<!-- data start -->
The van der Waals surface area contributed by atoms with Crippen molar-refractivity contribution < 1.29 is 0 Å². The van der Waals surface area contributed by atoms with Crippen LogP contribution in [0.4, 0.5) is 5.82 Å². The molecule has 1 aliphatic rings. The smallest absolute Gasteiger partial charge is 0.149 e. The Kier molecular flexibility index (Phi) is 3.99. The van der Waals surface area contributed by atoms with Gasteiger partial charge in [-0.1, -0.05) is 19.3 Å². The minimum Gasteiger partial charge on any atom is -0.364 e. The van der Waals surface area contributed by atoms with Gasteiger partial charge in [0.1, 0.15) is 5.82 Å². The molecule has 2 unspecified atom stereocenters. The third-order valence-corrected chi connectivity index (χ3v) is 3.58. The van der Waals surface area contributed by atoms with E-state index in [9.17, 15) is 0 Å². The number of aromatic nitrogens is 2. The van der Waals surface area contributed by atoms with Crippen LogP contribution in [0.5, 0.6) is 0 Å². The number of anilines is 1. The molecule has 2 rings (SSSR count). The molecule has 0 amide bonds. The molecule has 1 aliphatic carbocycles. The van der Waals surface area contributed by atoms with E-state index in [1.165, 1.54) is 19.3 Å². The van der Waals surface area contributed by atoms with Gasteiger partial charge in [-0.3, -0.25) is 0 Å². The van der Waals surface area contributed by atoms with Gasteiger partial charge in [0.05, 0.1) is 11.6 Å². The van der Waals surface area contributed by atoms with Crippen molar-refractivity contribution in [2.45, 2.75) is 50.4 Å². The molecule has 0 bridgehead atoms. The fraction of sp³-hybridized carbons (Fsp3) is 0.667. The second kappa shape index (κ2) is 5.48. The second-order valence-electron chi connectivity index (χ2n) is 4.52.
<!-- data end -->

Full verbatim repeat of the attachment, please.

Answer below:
The van der Waals surface area contributed by atoms with Crippen molar-refractivity contribution < 1.29 is 0 Å². The van der Waals surface area contributed by atoms with Crippen LogP contribution in [0.4, 0.5) is 5.82 Å². The molecule has 1 aliphatic rings. The smallest absolute Gasteiger partial charge is 0.149 e. The Kier molecular flexibility index (Phi) is 3.99. The van der Waals surface area contributed by atoms with Gasteiger partial charge in [-0.1, -0.05) is 19.3 Å². The minimum Gasteiger partial charge on any atom is -0.364 e. The van der Waals surface area contributed by atoms with Gasteiger partial charge in [0.1, 0.15) is 5.82 Å². The molecule has 2 unspecified atom stereocenters. The third-order valence-corrected chi connectivity index (χ3v) is 3.58. The van der Waals surface area contributed by atoms with E-state index in [9.17, 15) is 0 Å². The number of aromatic nitrogens is 2. The van der Waals surface area contributed by atoms with Crippen LogP contribution in [0.5, 0.6) is 0 Å². The number of anilines is 1. The molecule has 2 rings (SSSR count). The molecule has 0 amide bonds. The molecule has 1 aliphatic carbocycles. The van der Waals surface area contributed by atoms with E-state index in [1.165, 1.54) is 19.3 Å². The van der Waals surface area contributed by atoms with Gasteiger partial charge in [-0.3, -0.25) is 0 Å². The van der Waals surface area contributed by atoms with Gasteiger partial charge in [0.05, 0.1) is 11.6 Å². The van der Waals surface area contributed by atoms with Crippen molar-refractivity contribution in [2.45, 2.75) is 50.4 Å². The molecule has 0 bridgehead atoms. The fraction of sp³-hybridized carbons (Fsp3) is 0.667. The second kappa shape index (κ2) is 5.48. The second-order valence-electron chi connectivity index (χ2n) is 4.52.